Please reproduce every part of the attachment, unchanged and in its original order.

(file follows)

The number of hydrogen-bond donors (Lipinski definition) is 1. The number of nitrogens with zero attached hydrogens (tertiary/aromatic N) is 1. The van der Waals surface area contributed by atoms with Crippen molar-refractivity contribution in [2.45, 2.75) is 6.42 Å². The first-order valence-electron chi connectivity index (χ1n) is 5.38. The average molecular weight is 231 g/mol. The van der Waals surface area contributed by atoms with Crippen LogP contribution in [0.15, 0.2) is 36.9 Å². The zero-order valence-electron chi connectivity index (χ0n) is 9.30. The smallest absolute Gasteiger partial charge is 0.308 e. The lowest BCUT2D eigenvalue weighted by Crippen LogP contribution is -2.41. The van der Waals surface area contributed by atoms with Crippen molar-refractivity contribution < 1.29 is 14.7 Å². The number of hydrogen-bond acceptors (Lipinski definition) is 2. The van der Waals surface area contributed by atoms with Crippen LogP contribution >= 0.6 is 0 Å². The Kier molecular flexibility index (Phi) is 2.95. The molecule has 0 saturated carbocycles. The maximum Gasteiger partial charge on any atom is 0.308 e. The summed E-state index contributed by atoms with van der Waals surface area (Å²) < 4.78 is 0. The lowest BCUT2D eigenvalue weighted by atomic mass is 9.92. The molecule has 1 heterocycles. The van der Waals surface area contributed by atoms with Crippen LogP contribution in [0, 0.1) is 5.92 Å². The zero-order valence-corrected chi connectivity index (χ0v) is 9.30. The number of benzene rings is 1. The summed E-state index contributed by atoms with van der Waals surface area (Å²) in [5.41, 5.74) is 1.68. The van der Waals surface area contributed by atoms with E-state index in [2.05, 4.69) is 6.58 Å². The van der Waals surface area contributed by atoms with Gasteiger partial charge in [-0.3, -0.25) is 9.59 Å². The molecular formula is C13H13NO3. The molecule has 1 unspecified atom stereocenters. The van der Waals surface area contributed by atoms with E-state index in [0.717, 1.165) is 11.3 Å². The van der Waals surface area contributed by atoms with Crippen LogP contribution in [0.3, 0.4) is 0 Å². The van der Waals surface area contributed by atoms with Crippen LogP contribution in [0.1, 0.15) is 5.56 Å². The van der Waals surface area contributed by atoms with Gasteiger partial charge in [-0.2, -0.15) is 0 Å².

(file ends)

The number of hydrogen-bond donors (Lipinski definition) is 1. The number of nitrogens with zero attached hydrogens (tertiary/aromatic N) is 1. The van der Waals surface area contributed by atoms with Crippen molar-refractivity contribution in [2.45, 2.75) is 6.42 Å². The first-order valence-electron chi connectivity index (χ1n) is 5.38. The average molecular weight is 231 g/mol. The van der Waals surface area contributed by atoms with Crippen LogP contribution in [0.15, 0.2) is 36.9 Å². The zero-order valence-electron chi connectivity index (χ0n) is 9.30. The smallest absolute Gasteiger partial charge is 0.308 e. The lowest BCUT2D eigenvalue weighted by Crippen LogP contribution is -2.41. The van der Waals surface area contributed by atoms with Crippen molar-refractivity contribution < 1.29 is 14.7 Å². The number of hydrogen-bond acceptors (Lipinski definition) is 2. The van der Waals surface area contributed by atoms with Crippen LogP contribution >= 0.6 is 0 Å². The Kier molecular flexibility index (Phi) is 2.95. The molecule has 0 saturated carbocycles. The maximum Gasteiger partial charge on any atom is 0.308 e. The summed E-state index contributed by atoms with van der Waals surface area (Å²) < 4.78 is 0. The lowest BCUT2D eigenvalue weighted by atomic mass is 9.92. The molecule has 1 heterocycles. The van der Waals surface area contributed by atoms with Crippen LogP contribution in [0, 0.1) is 5.92 Å². The zero-order valence-corrected chi connectivity index (χ0v) is 9.30. The number of benzene rings is 1. The summed E-state index contributed by atoms with van der Waals surface area (Å²) in [5.41, 5.74) is 1.68. The van der Waals surface area contributed by atoms with E-state index in [2.05, 4.69) is 6.58 Å². The van der Waals surface area contributed by atoms with Gasteiger partial charge in [-0.3, -0.25) is 9.59 Å². The molecular formula is C13H13NO3. The molecule has 1 unspecified atom stereocenters. The van der Waals surface area contributed by atoms with E-state index in [0.717, 1.165) is 11.3 Å². The van der Waals surface area contributed by atoms with Crippen LogP contribution in [0.3, 0.4) is 0 Å². The van der Waals surface area contributed by atoms with Crippen LogP contribution in [0.1, 0.15) is 5.56 Å². The van der Waals surface area contributed by atoms with Gasteiger partial charge in [-0.2, -0.15) is 0 Å².